Featuring a dual layer lens with mirrored appearance and F3 anti-fog coating, these goggles provides excellent optical clarity as well as 100% UV400 protection..
Some goggles are manufactured with a reflective coating, which gives a mirror finish where the skier can see out, but no one can see in. These mirror finishes are applied as a coating to the outside of the lens in a variety of colors.
Often the coating is made of a metal oxide such as aluminum, or for more expensive goggles silver and even gold oxides are used.
Smith MAG interchangeable system, Includes bright light and low light ChromaPop performance lenses, Spherical carbonic-x lens, 5X anti-fog inner lens, TLT lens technology for crystal clear vision.
A more recent innovation is the use of photochromic lenses, where instead of changing lenses physically to adapt to different light conditions the lens in the goggles reacts automatically.
Millions of photochromic molecules in the coating change crystal structure when exposed to light in a reversible reaction.
As the light level drops the photochromatic lens becomes lighter and allows in more light. Conversely, when the sun reappears the lens reacts to the light and becomes darker.
Scratch Resistant Coating
Safe & reliable with UV Protection – Soft TPU frame with lenses that provide 100% UV400 protection and years of reliable use.
The polycarbonate that ski goggle lenses are made from is hard for plastic but not hard enough to stop inadvertent scratches. Scientists have discovered that by applying an extremely thin layer of carbon, the surface of the lens has much more protection.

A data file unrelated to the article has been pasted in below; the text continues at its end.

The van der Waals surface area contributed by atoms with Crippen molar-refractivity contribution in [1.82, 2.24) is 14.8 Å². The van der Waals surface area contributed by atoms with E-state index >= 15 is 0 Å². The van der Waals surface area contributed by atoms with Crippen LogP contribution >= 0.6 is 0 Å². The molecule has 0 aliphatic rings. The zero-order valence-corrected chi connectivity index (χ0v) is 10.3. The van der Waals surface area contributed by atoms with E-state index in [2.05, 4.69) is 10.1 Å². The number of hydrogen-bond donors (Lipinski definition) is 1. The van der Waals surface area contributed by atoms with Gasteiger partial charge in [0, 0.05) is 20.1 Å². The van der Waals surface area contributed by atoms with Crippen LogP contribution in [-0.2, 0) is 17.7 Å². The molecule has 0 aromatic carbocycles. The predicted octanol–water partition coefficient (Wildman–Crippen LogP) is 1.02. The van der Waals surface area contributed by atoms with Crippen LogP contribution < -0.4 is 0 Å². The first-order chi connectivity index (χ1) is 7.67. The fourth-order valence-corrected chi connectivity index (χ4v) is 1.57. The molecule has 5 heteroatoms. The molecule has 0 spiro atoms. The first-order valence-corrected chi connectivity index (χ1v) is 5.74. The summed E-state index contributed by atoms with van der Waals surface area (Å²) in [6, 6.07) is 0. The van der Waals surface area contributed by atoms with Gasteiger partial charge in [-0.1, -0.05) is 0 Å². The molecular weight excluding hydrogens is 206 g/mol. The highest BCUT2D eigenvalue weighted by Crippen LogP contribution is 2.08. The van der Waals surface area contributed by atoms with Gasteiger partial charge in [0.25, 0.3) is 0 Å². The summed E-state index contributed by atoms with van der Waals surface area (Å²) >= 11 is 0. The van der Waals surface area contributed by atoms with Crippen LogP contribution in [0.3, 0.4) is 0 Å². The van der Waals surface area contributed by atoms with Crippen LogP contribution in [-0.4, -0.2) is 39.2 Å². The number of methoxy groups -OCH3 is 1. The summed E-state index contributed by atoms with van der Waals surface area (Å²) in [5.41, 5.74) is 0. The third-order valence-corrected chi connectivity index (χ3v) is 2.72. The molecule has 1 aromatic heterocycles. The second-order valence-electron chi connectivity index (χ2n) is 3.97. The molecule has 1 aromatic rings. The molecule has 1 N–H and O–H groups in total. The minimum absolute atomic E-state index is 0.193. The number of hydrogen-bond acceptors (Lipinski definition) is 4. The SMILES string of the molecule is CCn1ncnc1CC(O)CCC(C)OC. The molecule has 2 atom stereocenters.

Dual Polycarbonate lens material, all lenses are Anti-fog & Anti-glare coating that provides excellent protection against fogging.
A very thin layer of a chemical coating applied to the inside of lenses makes them more resistant to fogging up. This occurs when individual water droplets form on the inside of the lens making vision poor.
The antifogging coating reduces the surface tension on the inside of the lens, which makes it difficult for droplets of water to collect to make larger drops. So, the lens remains clear.
What Is The Best Way To Clean The Lenses In Ski Goggles?
Q. Can’t I just clean my goggles like other glasses?
A. No. For two reasons, firstly goggle lenses are more flexible than glasses and so need careful treatment. Secondly, the lens surfaces on both sides are much more delicate, as they are coated with different treatments depending on the specification of the goggles. Rubbing with a cloth will quickly destroy these surface treatments.
Q. So what’s the best technique to clean goggles?
A. Your goggles should be supplied with a cleaning cloth, which is the best product to use, if not, use a good microfibre cloth. Don’t be tempted to use your sleeve when you’re out skiing, instead take off the goggles and shake off the worst of any water or snow. Wait until you’re back home when you can use the correct cloth.
Q. Is it best to wipe the lens at the end of the day?
A. Shake off any water or ice and allow the goggles to dry but not on a radiator. Once dry use the supplied cloth to clean the surface very gently, without rubbing. Use a blotting action instead of wiping, as this is much less likely to cause damage. Allow the goggles to dry naturally after cleaning.
Q. Is it okay to use a cleaning agent or soap on the lens?
A. No. Just use slightly warm water if necessary. The chemicals in solvents and soaps are strong enough to damage the lens coatings.
Q. Do I need to clean the inside lens surface as well?
A. Try to avoid touching the inside lens surface at all. It has an antifogging treatment, which is very prone to damage by rubbing. Most of the time, the inside lens should stay dry and clean and so shouldn’t need cleaning.
Q. I’ve managed to scratch my goggle lens. What can I do?
A. Unfortunately there is no repair. If you really like the goggles you may be able to buy a replacement lens but this is likely to be costly.